1Department of Internal Medicine, University of Southern California, Los Angeles, CA, USA.
2Department of Internal Medicine, University of Southern California, Los Angeles, CA, USA. email@example.com.
3Division of Gastrointestinal and Liver Diseases, Department of Medicine, University of Southern California, Los Angeles, CA, USA. firstname.lastname@example.org.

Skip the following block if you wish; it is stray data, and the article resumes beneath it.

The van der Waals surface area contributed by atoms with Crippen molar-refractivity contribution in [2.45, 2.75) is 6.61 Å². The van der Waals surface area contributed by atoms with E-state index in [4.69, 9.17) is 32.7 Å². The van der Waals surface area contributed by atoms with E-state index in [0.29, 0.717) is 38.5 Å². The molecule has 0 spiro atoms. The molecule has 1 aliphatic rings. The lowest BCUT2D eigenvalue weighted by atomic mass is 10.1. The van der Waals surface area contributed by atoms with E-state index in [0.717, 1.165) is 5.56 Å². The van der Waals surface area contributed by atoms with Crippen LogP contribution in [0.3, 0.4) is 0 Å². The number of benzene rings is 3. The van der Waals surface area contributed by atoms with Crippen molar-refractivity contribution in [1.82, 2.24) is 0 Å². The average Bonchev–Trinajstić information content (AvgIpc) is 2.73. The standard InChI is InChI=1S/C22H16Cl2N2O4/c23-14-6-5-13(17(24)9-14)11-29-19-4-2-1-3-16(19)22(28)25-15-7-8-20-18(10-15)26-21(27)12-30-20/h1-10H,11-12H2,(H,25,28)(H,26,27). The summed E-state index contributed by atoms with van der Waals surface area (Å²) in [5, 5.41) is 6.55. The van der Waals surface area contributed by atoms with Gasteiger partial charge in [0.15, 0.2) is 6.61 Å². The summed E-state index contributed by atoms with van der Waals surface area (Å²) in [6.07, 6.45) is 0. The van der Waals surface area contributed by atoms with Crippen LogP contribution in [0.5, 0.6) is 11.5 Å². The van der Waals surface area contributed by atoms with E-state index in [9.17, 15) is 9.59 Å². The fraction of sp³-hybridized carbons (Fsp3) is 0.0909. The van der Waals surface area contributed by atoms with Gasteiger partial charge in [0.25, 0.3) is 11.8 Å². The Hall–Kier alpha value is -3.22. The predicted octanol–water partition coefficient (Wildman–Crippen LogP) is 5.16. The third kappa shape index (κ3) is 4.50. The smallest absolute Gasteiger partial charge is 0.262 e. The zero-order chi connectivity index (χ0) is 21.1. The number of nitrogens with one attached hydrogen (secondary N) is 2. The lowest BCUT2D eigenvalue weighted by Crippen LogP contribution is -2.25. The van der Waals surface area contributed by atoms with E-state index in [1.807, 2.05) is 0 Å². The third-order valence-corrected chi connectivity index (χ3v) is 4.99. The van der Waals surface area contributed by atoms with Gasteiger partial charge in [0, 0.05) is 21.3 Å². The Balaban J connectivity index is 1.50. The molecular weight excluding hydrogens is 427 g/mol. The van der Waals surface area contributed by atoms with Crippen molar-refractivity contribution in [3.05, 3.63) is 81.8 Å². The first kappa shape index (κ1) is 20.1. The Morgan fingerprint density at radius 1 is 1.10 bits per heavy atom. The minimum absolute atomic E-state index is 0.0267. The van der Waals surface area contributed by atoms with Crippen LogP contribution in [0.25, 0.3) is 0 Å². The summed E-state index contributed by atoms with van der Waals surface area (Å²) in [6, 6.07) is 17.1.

Elimination of hepatitis C virus (HCV), a leading cause of liver disease in the USA and globally, has been made possible with the advent of highly efficacious direct acting antivirals (DAAs). DAA regimens offer cure of HCV with 8-12 weeks of a well-tolerated once daily therapy. With increasingly straightforward diagnostic and treatment algorithms, HCV infection can be managed not only by specialists, but also by primary care providers. Engaging primary care providers greatly increases capacity to diagnose and treat chronic HCV and ultimately make HCV elimination a reality. However, barriers remain at each step in the HCV cascade of care from screening to evaluation and treatment. Since primary care is at the forefront of patient contact, it represents the ideal place to concentrate efforts to identify barriers and implement solutions to achieve universal HCV screening and increase curative treatment.